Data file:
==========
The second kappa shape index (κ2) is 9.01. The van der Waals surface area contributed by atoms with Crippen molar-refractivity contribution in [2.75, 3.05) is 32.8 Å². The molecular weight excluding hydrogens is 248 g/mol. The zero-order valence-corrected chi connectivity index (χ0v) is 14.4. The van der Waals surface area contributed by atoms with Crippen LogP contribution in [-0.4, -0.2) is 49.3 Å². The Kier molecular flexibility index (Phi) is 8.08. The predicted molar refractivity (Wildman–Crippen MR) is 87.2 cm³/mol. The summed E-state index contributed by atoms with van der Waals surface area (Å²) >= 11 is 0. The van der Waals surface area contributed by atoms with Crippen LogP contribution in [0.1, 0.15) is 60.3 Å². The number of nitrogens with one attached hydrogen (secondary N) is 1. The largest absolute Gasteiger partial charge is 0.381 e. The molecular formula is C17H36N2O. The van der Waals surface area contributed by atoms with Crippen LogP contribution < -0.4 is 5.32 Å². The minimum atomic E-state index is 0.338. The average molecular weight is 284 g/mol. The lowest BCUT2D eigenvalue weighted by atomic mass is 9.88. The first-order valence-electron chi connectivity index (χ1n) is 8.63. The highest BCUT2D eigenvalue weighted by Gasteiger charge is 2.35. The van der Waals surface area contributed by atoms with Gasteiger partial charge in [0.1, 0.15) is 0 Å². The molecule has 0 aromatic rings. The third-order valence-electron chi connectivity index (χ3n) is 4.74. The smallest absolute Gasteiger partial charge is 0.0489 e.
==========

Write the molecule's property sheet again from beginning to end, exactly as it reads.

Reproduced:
The second kappa shape index (κ2) is 9.01. The van der Waals surface area contributed by atoms with Crippen molar-refractivity contribution in [2.75, 3.05) is 32.8 Å². The molecular weight excluding hydrogens is 248 g/mol. The zero-order valence-corrected chi connectivity index (χ0v) is 14.4. The van der Waals surface area contributed by atoms with Crippen LogP contribution in [-0.4, -0.2) is 49.3 Å². The Kier molecular flexibility index (Phi) is 8.08. The predicted molar refractivity (Wildman–Crippen MR) is 87.2 cm³/mol. The summed E-state index contributed by atoms with van der Waals surface area (Å²) >= 11 is 0. The van der Waals surface area contributed by atoms with Crippen LogP contribution in [0.1, 0.15) is 60.3 Å². The number of nitrogens with one attached hydrogen (secondary N) is 1. The largest absolute Gasteiger partial charge is 0.381 e. The molecular formula is C17H36N2O. The van der Waals surface area contributed by atoms with Crippen LogP contribution < -0.4 is 5.32 Å². The minimum atomic E-state index is 0.338. The average molecular weight is 284 g/mol. The lowest BCUT2D eigenvalue weighted by atomic mass is 9.88. The first-order valence-electron chi connectivity index (χ1n) is 8.63. The highest BCUT2D eigenvalue weighted by Gasteiger charge is 2.35. The van der Waals surface area contributed by atoms with Gasteiger partial charge in [0.1, 0.15) is 0 Å². The molecule has 0 aromatic rings. The third-order valence-electron chi connectivity index (χ3n) is 4.74. The smallest absolute Gasteiger partial charge is 0.0489 e.